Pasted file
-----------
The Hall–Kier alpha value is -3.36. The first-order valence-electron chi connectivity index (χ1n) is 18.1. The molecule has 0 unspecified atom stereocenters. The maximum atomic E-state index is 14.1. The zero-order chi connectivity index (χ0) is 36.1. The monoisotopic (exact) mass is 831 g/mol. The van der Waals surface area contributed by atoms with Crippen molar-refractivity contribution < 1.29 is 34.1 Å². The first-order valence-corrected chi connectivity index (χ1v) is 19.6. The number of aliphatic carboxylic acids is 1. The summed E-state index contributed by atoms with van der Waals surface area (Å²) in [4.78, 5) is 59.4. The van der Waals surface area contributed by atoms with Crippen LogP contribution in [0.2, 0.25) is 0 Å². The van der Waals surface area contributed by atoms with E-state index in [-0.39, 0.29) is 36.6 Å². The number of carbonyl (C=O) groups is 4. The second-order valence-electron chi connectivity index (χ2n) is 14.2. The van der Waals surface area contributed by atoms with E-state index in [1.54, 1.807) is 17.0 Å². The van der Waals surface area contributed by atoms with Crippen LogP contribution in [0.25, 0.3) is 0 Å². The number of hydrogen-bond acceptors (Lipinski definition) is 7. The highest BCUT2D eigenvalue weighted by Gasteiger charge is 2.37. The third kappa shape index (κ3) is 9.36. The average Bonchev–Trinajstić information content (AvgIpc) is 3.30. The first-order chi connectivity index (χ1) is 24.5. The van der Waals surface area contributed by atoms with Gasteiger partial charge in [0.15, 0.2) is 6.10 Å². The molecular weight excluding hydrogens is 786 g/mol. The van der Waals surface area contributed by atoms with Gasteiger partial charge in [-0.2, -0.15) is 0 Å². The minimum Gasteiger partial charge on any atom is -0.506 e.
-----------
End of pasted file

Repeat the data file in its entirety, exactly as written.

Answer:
The Hall–Kier alpha value is -3.36. The first-order valence-electron chi connectivity index (χ1n) is 18.1. The molecule has 0 unspecified atom stereocenters. The maximum atomic E-state index is 14.1. The zero-order chi connectivity index (χ0) is 36.1. The monoisotopic (exact) mass is 831 g/mol. The van der Waals surface area contributed by atoms with Crippen molar-refractivity contribution < 1.29 is 34.1 Å². The first-order valence-corrected chi connectivity index (χ1v) is 19.6. The number of aliphatic carboxylic acids is 1. The summed E-state index contributed by atoms with van der Waals surface area (Å²) in [4.78, 5) is 59.4. The van der Waals surface area contributed by atoms with Crippen LogP contribution in [0.2, 0.25) is 0 Å². The van der Waals surface area contributed by atoms with E-state index in [-0.39, 0.29) is 36.6 Å². The number of carbonyl (C=O) groups is 4. The second-order valence-electron chi connectivity index (χ2n) is 14.2. The van der Waals surface area contributed by atoms with E-state index in [1.54, 1.807) is 17.0 Å². The van der Waals surface area contributed by atoms with Crippen LogP contribution in [0.25, 0.3) is 0 Å². The number of hydrogen-bond acceptors (Lipinski definition) is 7. The highest BCUT2D eigenvalue weighted by Gasteiger charge is 2.37. The third kappa shape index (κ3) is 9.36. The average Bonchev–Trinajstić information content (AvgIpc) is 3.30. The first-order chi connectivity index (χ1) is 24.5. The van der Waals surface area contributed by atoms with Gasteiger partial charge in [0.15, 0.2) is 6.10 Å². The molecular weight excluding hydrogens is 786 g/mol. The van der Waals surface area contributed by atoms with Gasteiger partial charge in [-0.2, -0.15) is 0 Å². The minimum Gasteiger partial charge on any atom is -0.506 e.